8 great national parks in New Zealand


NZ is home to 13 incredible national parks, all offering something different depending on what you want to see and do. Here is a sample of 8 from both the North and South Islands.

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Kahurangi National Park

Located in the northwest corner of the South Island, Kahurangi National Park’s most famous and accessible treasure is The Heaphy Track. The track is followed by more than 4000 walkers each year and covers 78km of subtropical rainforest, tussock high country, river valley and coast.

For hundreds of years the route was used by local Māori on their way to the pounamu (greenstone) resources of the west coast. The Heaphy Track is served by four Great Walk huts. Hikers following the Wangapeka Track will find seven huts along the way. Camping is allowed, but is restricted to designated sites along the tracks.

Whanganui National Park

Located in the central North Island, Whanganui National Park has a distinctive landscape of river valleys, steep slopes, razor-sharp ridges and an almost complete cover of native lowland forest. The park is at the centre of a large sedimentary basin, so the rocks are mostly mudstones and are easily sculpted by the river into fascinating shapes.

There are large numbers of native birds in the area including the whio (blue duck) which is part of a Department of Conservation (DOC)recovery programme. DOC provides three Great Walk hikers’ huts and a large number of campsites along the path of the Whanganui Journey.

Egmount National Park

The walking track network in Egmont National Park is extensive, ranging from a 15 minute stroll along the Kamahi Track to the three-day Pouakai Circuit. There’s a great selection of tracks around the Dawson Falls area, including the walk to Wilkies Pools, a series of eroded rock pools connected with gentle waterfalls.

The ‘Goblin Forest’, on the mountain’s middle slopes, takes its name from the gnarled shape of the trees and the thick swathes of trailing moss. Within the park there are eight DOC hikers’ huts linked by the excellent track system. DOC also provides two hikers’ lodges – Konini Lodge at Dawson Falls and the historic Camphouse at North Egmont.

Rakiura National Park

Stewart Island or Rakiura has a land area of nearly 2000 square kilometres, and 85 percent of it is included within the boundaries of Rakiura National Park, an enchanted world of unmodified ecosystems and habitats.

From dense coastal rainforests and freshwater wetlands to vast sand dunes and granite mountain ranges, the park provides an exceptional opportunity to see native wildlife and primeval landscapes. DOC provides more than 25 hikers’ huts within the park, including a few Great Walk huts that offer a higher-than-usual standard of accommodation.

Nelson Lakes National Park

Nelson Lakes National Park protects the northernmost area of the awe-inspiring Southern Alps and offers everything from easy lakeside walking tracks to challenging alpine hikes.Spanning 102,000 hectares, the park is also home to the beautiful alpine lakes, Rotoroa and Rotoiti.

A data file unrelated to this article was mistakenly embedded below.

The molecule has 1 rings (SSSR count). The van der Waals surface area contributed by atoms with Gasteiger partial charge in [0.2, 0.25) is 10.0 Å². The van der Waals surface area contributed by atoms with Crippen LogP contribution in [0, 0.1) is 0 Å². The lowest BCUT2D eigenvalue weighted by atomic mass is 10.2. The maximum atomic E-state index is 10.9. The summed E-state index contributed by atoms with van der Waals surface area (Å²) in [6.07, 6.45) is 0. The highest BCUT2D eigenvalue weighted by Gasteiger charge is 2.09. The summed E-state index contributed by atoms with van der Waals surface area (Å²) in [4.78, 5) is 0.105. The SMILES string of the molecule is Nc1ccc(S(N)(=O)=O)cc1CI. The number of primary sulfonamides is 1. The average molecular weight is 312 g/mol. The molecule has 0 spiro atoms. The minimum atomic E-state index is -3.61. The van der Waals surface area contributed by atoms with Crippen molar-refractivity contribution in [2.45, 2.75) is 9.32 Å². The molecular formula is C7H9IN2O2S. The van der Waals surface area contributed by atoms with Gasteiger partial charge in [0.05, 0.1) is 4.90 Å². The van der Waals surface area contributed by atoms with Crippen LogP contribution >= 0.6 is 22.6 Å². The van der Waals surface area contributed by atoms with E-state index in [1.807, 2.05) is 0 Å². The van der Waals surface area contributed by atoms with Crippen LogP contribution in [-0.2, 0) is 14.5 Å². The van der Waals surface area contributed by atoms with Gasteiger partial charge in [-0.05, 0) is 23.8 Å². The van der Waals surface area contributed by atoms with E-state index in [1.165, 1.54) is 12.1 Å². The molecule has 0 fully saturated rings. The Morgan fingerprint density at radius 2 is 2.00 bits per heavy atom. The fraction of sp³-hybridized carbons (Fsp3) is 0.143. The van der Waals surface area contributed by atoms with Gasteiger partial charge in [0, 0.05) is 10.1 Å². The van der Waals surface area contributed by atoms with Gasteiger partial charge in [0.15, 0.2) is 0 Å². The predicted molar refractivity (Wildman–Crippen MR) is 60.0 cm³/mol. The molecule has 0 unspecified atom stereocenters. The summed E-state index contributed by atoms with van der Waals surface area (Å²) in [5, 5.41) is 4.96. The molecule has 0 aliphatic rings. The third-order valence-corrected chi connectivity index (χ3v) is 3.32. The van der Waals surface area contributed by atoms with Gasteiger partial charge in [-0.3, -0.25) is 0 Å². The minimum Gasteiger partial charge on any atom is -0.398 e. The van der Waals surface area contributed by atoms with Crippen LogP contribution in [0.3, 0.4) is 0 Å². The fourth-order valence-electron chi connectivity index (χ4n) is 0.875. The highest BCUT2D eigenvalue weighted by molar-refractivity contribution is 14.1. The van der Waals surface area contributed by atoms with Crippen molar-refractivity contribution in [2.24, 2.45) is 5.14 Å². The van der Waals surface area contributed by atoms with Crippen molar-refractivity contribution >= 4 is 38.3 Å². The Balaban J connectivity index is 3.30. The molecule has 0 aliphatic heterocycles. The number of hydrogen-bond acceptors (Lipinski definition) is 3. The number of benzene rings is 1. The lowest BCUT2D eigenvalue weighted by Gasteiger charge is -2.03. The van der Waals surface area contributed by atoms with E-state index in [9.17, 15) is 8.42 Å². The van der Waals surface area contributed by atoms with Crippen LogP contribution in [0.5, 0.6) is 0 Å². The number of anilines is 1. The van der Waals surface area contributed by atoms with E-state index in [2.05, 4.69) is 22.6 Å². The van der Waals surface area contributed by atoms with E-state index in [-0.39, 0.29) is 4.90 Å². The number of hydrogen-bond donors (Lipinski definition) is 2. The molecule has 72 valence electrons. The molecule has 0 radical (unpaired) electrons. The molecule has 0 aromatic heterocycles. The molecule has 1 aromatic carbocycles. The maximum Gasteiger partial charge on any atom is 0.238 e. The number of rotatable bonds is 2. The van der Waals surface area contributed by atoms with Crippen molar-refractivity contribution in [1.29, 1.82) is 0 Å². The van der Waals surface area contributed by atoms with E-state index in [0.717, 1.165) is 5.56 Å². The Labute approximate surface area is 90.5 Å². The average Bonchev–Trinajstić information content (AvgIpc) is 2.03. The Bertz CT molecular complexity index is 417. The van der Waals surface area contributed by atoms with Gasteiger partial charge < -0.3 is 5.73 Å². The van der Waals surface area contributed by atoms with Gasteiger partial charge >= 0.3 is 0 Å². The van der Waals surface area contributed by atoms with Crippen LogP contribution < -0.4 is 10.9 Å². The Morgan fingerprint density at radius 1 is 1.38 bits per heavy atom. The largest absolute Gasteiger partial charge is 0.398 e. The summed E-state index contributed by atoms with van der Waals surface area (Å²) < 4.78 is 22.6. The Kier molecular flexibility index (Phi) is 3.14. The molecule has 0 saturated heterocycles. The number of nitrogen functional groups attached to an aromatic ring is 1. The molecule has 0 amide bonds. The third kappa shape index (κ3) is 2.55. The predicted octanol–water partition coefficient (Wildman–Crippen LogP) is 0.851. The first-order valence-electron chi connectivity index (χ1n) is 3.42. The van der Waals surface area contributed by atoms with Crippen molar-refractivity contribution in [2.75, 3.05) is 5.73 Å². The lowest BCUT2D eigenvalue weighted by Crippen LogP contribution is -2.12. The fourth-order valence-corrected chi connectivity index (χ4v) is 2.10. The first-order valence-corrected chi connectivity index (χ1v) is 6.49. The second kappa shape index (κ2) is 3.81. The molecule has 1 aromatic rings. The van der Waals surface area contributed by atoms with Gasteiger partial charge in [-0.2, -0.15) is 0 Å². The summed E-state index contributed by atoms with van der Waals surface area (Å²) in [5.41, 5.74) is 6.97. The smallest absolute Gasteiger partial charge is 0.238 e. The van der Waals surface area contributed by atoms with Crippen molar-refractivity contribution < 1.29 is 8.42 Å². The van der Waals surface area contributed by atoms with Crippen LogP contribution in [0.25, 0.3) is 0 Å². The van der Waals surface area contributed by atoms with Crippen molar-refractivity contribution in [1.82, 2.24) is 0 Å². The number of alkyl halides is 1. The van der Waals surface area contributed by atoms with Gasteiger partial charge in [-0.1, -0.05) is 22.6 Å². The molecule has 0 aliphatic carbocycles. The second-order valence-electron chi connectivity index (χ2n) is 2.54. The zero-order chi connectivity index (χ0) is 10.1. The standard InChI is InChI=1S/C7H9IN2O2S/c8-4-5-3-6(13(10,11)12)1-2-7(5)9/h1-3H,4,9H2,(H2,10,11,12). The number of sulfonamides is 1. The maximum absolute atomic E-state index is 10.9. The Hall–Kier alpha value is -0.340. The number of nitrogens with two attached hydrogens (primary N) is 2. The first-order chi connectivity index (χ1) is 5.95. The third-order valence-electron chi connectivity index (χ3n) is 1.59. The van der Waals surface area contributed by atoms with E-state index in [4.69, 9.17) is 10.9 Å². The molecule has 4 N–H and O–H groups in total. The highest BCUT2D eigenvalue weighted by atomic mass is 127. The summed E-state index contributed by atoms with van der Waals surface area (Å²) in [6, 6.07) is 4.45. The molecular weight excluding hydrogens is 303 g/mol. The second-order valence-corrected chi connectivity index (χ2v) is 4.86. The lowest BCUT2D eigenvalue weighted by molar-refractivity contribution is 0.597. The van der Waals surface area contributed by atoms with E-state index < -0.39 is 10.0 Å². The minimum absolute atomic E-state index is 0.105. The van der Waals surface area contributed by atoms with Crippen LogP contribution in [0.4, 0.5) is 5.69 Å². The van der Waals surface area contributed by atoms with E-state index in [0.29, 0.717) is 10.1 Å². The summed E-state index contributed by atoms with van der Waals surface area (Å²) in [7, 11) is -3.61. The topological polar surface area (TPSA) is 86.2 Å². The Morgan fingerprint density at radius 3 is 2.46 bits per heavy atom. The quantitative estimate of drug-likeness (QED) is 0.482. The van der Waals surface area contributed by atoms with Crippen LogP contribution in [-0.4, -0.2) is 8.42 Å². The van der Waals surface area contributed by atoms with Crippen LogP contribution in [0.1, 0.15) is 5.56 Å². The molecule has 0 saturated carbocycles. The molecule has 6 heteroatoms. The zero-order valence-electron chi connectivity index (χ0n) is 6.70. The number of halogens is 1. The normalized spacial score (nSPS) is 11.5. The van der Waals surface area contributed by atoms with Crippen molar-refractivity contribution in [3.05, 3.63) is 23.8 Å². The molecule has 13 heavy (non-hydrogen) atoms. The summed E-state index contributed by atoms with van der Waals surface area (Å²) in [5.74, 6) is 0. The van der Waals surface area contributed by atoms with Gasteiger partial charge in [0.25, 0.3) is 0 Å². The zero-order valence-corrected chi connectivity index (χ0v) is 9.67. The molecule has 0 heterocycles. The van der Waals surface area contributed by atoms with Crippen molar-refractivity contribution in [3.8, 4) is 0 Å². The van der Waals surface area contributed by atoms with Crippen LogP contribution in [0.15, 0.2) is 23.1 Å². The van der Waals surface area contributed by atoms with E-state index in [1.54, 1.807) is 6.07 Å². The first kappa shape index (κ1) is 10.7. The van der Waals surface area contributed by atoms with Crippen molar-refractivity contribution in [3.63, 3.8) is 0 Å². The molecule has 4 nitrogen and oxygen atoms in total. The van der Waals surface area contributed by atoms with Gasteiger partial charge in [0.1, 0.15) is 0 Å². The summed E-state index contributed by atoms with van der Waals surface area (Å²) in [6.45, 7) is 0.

DOC provides hikers’ accommodation in the park – a mix of Serviced, Standard and Basic huts. Serviced huts have bunks or sleeping platforms with mattresses, water supply, heating, toilet and hand washing facilities – some have cooking facilities. There are also two camping grounds in nearby St Arnaud. 

Abel Tasman National Park

The Abel Tasman National Park is an easily-accessible coastal paradise. Explore the park from land, on the water, or in the air, with a range of tour operators offering cruises, water taxi services, kayaking options, heli-tours and sailing catamarans. The park is popular during summer, although the shoulder seasons are particularly special with crisp mornings, calm waters and quiet beaches.

The park is accessible from Marahau and Kaiteriteri in the South, and from Golden Bay and Totaranui in the North. DOC provides four Great Walk hikers’ huts along the Coastal Track and four standard huts on the inland tracks. These huts have mattresses, water and toilets - some have cooking facilities. Campsites with water, toilets and fireplaces are also available within the park. Bookings are required in peak season.

Tongariro National Park

Tongariro became New Zealand’s first national park in 1887 and is a spectacular showcase of volcanic wonders including emerald lakes, old lava flows, steaming craters, colourful silica terraces and peculiar alpine gardens. The 80,000-hectare park is an environment of staggering beauty and diversity.

A series of short nature trails around Tongariro’s lower slopes take in the various habitats home to fascinating and diverse native flora and fauna and are a great way to get to know the park’s special places and stories. The walk known as the Tongariro Northern Circuit is served by four DOC Great Walk huts.

DOC also has a number of Serviced and Basic huts in other parts of the park. Various types of accommodation including campgrounds can be found in and around the nearby towns of Tūrangi, National Park Village and Ohakune, Raetihi, Taumarunui.

Paparoa National Park

This fascinating national park, towards the northern end of the South Island’s west coast, runs all the way inland from the ocean to the rugged ice-carved Paparoa Mountain Range.

By following the historic Inland Pack Track, formed originally by gold miners, visitors can discover some of the park’s most special places. Camping under a natural rock shelter – the Ballroom Overhang – is an unforgettable experience.

Hikers walking the Inland Pack Track can park their tents at the Ballroom Overhang campsite.The seaside village of Punakaiki offers a choice of accommodation styles including a campground. 

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